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Around the Columns

Boning up

bone

Carol Ward leads a team that is studying this ancient human foot bone from Ethiopia. It has provided clues about early human locomotion. Photo courtesy of Carol Ward and Elizabeth Harmon

Footprints are handy clues to tracking a creature’s whereabouts, but foot bones can lead across continents, species and epochs.

Carol Ward, professor of pathology and anatomical science in the School of Medicine, is a primary researcher on a team of scientists studying a 3-million-year-old bone unearthed in Ethiopia’s Hadar region in 2000. The team’s findings indicate that human ancestors walked exclusively on the ground much earlier than previously thought.

The fossil — a fourth metatarsal bone from the left foot of a female hominid, Australopithecus afarensus — sat mostly untouched in the National Museum of Ethiopia until 2008. It is from the same species and region as the famous “Lucy” discovery in 1974, the most complete fossil skeleton of its time period.

The structure of the bone indicates an arched foot, meaning this hominid walked and was not an intermediate compromise between tree-climbing apes and ground-walking humans.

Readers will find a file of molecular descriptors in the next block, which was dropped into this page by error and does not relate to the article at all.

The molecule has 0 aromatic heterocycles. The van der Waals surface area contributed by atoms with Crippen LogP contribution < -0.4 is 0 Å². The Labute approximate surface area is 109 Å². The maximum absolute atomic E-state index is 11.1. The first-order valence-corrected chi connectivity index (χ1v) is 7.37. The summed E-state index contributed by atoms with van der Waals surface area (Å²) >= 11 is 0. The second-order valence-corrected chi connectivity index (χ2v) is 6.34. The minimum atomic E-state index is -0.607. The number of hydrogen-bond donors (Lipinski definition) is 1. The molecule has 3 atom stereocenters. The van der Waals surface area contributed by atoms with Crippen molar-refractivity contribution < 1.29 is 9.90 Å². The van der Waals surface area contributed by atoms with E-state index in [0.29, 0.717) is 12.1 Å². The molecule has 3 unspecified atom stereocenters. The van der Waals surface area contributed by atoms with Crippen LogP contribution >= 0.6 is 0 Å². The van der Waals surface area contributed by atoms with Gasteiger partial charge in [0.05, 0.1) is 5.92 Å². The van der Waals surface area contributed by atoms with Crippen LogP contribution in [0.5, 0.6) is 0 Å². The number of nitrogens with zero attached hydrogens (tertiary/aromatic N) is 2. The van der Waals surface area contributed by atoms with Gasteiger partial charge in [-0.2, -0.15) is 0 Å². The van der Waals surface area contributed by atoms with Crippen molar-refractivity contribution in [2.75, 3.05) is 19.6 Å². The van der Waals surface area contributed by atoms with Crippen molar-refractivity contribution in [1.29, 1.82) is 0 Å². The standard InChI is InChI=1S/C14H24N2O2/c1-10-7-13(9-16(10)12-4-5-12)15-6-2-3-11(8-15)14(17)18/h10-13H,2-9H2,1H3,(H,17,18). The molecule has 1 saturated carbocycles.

“There have been questions about whether Lucy was a fully committed terrestrial animal like us,” Ward says, describing a hypothetical prehistoric mother carrying a baby on foot instead of swinging from the trees. “We hadn’t found a lot of bones from the foot, so we didn’t know if she had a flexible foot [capable of grasping like an ape’s]. It tells us a lot about natural selection acting on these animals for their survival and reproductive success.”

Ward’s research team — which includes William Kimbel and Donald Johanson of Arizona State University — published the study in the February 2011 issue of Science. Thanks to volcanic activity in east Africa, which helps to preserve and accurately date human remains throughout the millennia, the group has more than 370 fossils to study from the Hadar region.

“It would be nice if we had the rest of the foot,” says Ward, who hopes to join the paleontological search in Kenya soon. “We’re getting a better idea of when this evolutionary window of bipedality appeared, but we need more fossils.”